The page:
Why So Many People Think The First Time Around Is Hard

This is based on data from the National Institute of Digestive and Kidney Diseases. One third of Americans admit, before trying a new diet, that they think it will be harder to keep eating it. Many more say they’ll give up eating in order to stay on a new diet more long, while one third say they are likely to take a few months before they can eat normally again.

One of the most difficult things to do is to make a commitment to something that is not easy to stick to. Yet, when we make our commitment to a diet, we think all the difficulty is behind us. Yet, people are making a commitment to a diet of which 80% of them will give up by the third week. That’s the reason for this blog.

But the reason why we believe we are making a commitment that is “easy-to-follow,” is because we have convinced ourselves this commitment will be easy to stick to.

There are many factors that contribute to people making a diet commitment with difficulty. One of them is thinking, “It’s more difficult than I thought,” and some people even think, “I must not like this diet.” Most people who give it up after a few weeks, however, feel no real difficulty. And if they feel no difficulty, the difficulty is not there. They need to make a commitment, but they are sure that the commitment will be easy to follow.

If you are giving up a difficult task, you need to decide whether or not this commitment really will be easy to follow. If you think it won’t be easy, it’s the least difficult thing at all. If you think it is going to be a struggle, it’s quite possibly the hardest thing at all, because your thoughts of difficulty need to be replaced by your thoughts of enjoyment.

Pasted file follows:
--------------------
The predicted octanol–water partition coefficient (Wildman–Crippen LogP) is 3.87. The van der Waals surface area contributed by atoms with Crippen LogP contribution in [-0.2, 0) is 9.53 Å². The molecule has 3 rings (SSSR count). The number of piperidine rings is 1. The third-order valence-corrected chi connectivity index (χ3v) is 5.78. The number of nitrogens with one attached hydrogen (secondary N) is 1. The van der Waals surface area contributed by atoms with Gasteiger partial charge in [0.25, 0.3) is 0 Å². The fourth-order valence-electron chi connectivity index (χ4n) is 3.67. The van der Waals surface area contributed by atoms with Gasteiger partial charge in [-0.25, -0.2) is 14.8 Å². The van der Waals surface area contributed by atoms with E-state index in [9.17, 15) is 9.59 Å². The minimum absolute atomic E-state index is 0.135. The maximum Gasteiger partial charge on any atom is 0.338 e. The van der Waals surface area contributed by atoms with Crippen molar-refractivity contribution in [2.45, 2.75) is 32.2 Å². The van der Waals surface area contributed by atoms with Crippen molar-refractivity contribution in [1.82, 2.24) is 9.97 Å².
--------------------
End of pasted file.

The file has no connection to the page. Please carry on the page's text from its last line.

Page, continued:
As I discussed in my book, I had a hard time sticking to the diet I had in mind. But I wasn’t giving up because of difficulty; I was giving up because I felt it wasn’t worth the effort. And since I was already making a commitment to it, even if it sounded difficult, I simply ignored the difficulties. I decided this difficult commitment wasn’t hard enough, so I went on to the next one.

I had this belief, a belief that is reinforced by research, that making a commitment can be difficult. But what research does not address is whether making a commitment to a diet is harder than any other habit. I am not surprised these studies don’t address this. There is a danger to looking to what studies don’t address, when they can be very telling about what the research actually shows.

People who have successfully made and sustained new commitments often say that it’s easy to stick to a new diet. They feel that when it’s hard to stick to, it’s because they’ve given it up already. People who give up after a handful of weeks find themselves feeling like failures.

Many people have this belief that making a diet commitment is hard because what they are saying is, “I’m so worried about it, that I can’t stand to follow it. It’s going to be so tough.” A commitment to a diet isn’t hard if it’s not hard to stick to.

I don’t think a commitment to a diet is hard if it’s a hard task, because that is hard. For instance, being a mother for a year is hard. A commitment to that can be very hard, because a mother is in charge of a lot of things. If you are a mother, you may have responsibilities that don’t make sense to the person you are giving up for another. You may be putting yourself at risk if you have to take care of children who are not your own. Or you may just not be interested in it. These aren’t real reasons why it’s hard to stick with something you think is hard, but they can be real enough reasons.